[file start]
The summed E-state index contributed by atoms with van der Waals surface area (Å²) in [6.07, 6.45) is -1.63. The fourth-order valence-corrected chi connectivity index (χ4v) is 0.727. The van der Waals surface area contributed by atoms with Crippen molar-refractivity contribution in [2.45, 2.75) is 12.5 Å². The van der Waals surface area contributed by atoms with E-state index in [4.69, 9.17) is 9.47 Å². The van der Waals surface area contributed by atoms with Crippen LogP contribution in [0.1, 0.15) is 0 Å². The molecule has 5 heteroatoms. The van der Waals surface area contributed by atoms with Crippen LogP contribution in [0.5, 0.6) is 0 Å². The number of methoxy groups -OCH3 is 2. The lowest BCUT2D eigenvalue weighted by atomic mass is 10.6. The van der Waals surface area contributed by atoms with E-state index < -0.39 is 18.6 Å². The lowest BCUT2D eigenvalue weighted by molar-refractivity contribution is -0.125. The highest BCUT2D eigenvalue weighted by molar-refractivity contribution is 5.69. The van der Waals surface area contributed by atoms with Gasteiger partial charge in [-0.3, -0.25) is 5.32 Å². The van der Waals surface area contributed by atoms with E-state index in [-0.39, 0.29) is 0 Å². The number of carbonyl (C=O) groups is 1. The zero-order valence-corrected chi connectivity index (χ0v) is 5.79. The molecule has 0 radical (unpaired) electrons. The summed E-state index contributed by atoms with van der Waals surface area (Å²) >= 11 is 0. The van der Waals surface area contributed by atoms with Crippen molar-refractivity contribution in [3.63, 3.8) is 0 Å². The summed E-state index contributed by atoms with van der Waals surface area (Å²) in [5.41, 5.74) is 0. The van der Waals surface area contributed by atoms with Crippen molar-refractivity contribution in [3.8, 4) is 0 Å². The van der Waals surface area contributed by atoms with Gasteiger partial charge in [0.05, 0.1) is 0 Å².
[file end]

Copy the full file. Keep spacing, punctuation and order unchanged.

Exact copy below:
The summed E-state index contributed by atoms with van der Waals surface area (Å²) in [6.07, 6.45) is -1.63. The fourth-order valence-corrected chi connectivity index (χ4v) is 0.727. The van der Waals surface area contributed by atoms with Crippen molar-refractivity contribution in [2.45, 2.75) is 12.5 Å². The van der Waals surface area contributed by atoms with E-state index in [4.69, 9.17) is 9.47 Å². The van der Waals surface area contributed by atoms with Crippen LogP contribution in [0.1, 0.15) is 0 Å². The molecule has 5 heteroatoms. The van der Waals surface area contributed by atoms with Crippen LogP contribution in [0.5, 0.6) is 0 Å². The number of methoxy groups -OCH3 is 2. The lowest BCUT2D eigenvalue weighted by atomic mass is 10.6. The van der Waals surface area contributed by atoms with E-state index < -0.39 is 18.6 Å². The lowest BCUT2D eigenvalue weighted by molar-refractivity contribution is -0.125. The highest BCUT2D eigenvalue weighted by molar-refractivity contribution is 5.69. The van der Waals surface area contributed by atoms with Gasteiger partial charge in [-0.3, -0.25) is 5.32 Å². The van der Waals surface area contributed by atoms with E-state index in [-0.39, 0.29) is 0 Å². The number of carbonyl (C=O) groups is 1. The zero-order valence-corrected chi connectivity index (χ0v) is 5.79. The molecule has 0 radical (unpaired) electrons. The summed E-state index contributed by atoms with van der Waals surface area (Å²) >= 11 is 0. The van der Waals surface area contributed by atoms with Crippen molar-refractivity contribution in [3.63, 3.8) is 0 Å². The summed E-state index contributed by atoms with van der Waals surface area (Å²) in [5.41, 5.74) is 0. The van der Waals surface area contributed by atoms with Crippen molar-refractivity contribution in [3.8, 4) is 0 Å². The van der Waals surface area contributed by atoms with Gasteiger partial charge in [0.05, 0.1) is 0 Å².